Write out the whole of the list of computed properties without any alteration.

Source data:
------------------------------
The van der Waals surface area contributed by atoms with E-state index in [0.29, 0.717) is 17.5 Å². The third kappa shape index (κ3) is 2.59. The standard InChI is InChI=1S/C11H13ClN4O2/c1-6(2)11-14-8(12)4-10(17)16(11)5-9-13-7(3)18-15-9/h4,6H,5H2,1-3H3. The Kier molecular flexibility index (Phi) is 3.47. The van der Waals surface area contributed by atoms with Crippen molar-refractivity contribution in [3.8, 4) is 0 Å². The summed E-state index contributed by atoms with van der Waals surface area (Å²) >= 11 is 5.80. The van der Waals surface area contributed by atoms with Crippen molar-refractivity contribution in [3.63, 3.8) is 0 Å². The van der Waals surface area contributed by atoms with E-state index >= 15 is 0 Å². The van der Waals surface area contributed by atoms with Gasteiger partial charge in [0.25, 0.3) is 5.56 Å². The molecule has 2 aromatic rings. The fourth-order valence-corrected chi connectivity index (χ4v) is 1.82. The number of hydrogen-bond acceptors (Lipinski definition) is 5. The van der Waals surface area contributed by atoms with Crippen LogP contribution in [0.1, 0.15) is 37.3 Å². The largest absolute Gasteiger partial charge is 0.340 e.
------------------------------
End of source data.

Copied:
The van der Waals surface area contributed by atoms with E-state index in [0.29, 0.717) is 17.5 Å². The third kappa shape index (κ3) is 2.59. The standard InChI is InChI=1S/C11H13ClN4O2/c1-6(2)11-14-8(12)4-10(17)16(11)5-9-13-7(3)18-15-9/h4,6H,5H2,1-3H3. The Kier molecular flexibility index (Phi) is 3.47. The van der Waals surface area contributed by atoms with Crippen molar-refractivity contribution in [3.8, 4) is 0 Å². The summed E-state index contributed by atoms with van der Waals surface area (Å²) >= 11 is 5.80. The van der Waals surface area contributed by atoms with Crippen molar-refractivity contribution in [3.63, 3.8) is 0 Å². The van der Waals surface area contributed by atoms with E-state index >= 15 is 0 Å². The van der Waals surface area contributed by atoms with Gasteiger partial charge in [0.25, 0.3) is 5.56 Å². The molecule has 2 aromatic rings. The fourth-order valence-corrected chi connectivity index (χ4v) is 1.82. The number of hydrogen-bond acceptors (Lipinski definition) is 5. The van der Waals surface area contributed by atoms with Crippen LogP contribution in [0.1, 0.15) is 37.3 Å². The largest absolute Gasteiger partial charge is 0.340 e.